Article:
Recently, the analysis of protein structures as small-world network systems has attracted significant interest [14-17]. In small-world networks (i) the average shortest path (between any two nodes) is logarithmically related to the total number of nodes, and (ii) a large average clustering coefficient is observed [18]. Using this approach, proteins can be modeled as a network of interactions, where the nodes represent residues and the edges their contacts. It is assumed that highly connected regions of the network play a key role in the protein, which can be easily detected by means of different topology-based network parameters. Indeed, topological data based on small-world network descriptions of proteins have been recently exploited to predict protein-protein interfaces [19,20], protein-DNA interfaces [21], protein-RNA interfaces [22], ligand binding sites [23,24], modeling [25], protein dynamics [26], protein disorder [27], ribosome functional sites [28], to identify critical residues for protein function [15], or to evaluate protein docking poses [29].

In this work, we characterized unbound proteins as small-world networks for their use in docking. We used different topology measures and evaluated their use to predict protein binding sites. We then applied these descriptors to the scoring stage of protein-protein docking using the latest standard docking benchmark. These scoring functions were integrated in pyDock, a successful docking scoring algorithm based on physico-chemical terms [30].

Results and discussion

Interface prediction by network-based parameters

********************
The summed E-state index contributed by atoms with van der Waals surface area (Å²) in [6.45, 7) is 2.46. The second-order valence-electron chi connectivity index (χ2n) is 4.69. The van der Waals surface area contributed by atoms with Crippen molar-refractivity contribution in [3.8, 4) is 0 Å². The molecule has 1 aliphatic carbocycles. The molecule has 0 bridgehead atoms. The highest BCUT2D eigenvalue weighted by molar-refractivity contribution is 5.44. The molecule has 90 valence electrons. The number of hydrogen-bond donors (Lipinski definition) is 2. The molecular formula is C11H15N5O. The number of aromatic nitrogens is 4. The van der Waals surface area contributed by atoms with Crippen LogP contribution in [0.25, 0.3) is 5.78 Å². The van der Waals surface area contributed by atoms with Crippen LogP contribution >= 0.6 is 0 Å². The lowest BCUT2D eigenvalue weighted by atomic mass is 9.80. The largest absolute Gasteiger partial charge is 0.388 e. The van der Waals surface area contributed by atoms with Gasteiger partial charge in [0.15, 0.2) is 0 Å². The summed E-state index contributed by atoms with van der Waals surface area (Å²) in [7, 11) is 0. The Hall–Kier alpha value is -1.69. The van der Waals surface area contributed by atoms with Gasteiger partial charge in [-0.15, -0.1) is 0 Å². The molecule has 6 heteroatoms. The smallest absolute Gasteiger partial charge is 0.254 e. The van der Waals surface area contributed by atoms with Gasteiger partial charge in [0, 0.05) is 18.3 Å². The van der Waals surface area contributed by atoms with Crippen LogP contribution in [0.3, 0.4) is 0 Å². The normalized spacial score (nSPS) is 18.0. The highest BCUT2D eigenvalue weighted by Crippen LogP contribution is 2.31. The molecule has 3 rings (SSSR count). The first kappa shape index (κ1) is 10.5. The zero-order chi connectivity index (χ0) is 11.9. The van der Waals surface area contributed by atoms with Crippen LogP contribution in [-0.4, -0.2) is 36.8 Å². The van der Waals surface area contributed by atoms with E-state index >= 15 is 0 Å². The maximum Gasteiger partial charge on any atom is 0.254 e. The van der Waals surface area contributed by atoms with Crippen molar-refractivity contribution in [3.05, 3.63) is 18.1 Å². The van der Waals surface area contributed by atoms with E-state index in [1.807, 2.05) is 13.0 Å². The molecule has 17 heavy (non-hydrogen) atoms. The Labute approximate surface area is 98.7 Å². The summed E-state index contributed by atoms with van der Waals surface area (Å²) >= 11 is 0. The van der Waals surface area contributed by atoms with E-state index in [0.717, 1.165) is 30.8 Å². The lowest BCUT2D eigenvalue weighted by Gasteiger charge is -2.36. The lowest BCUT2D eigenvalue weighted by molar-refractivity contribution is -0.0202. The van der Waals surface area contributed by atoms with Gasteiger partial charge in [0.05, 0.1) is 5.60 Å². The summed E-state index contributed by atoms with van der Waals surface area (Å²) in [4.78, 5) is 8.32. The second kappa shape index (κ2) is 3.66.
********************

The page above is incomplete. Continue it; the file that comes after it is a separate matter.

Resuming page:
We modeled each of the unbound protein structures of the docking benchmark 3.0 [31] as residue-based networks based on Cα atoms. We then calculated different topology-based parameters for all nodes of the network and mapped their values into the residues they represented (see Methods). For comparison purposes, we also generated topology networks based on the Cβ atoms. The closeness and degree values were virtually the same for the two types of networks (correlation r2 = 0.97 and 0.92, respectively), with some differences in the clustering and betweenness parameters (correlation r2 = 0.58 and 0.49, respectively). In the next section we describe how we directly used these values for docking scoring, with no further optimization. But first, we have evaluated the capabilities of the network-based values to predict binding interfaces. With this only purpose, for each protein and network parameter, we defined as interface predictions an arbitrary number of residues (i.e. nodes) with the highest network topology values (see below) and evaluated whether they were present in the binding site of the known protein complex. For this purpose of interface predictions, only surface residues of the unbound protein were considered, defined as those having relative accessible surface area (ASA) > 0.1%. The positive predictive value (PPV) for each complex was calculated as the percentage of predicted residues that were part of the real interface (i.e. residues with at least one atom within 10 Å of the partner protein in the complex). Then we computed the mean PPV of all unbound proteins. Additionally, we used different cutoff values to restrain the selection of predicted residues. It should be noted that some proteins had no residues with values above certain cutoffs and, thus, no predictions were computed in these cases. The random PPV was calculated by randomly selecting surface residues of the unbound proteins. This was repeated 100 times for the different cutoff values.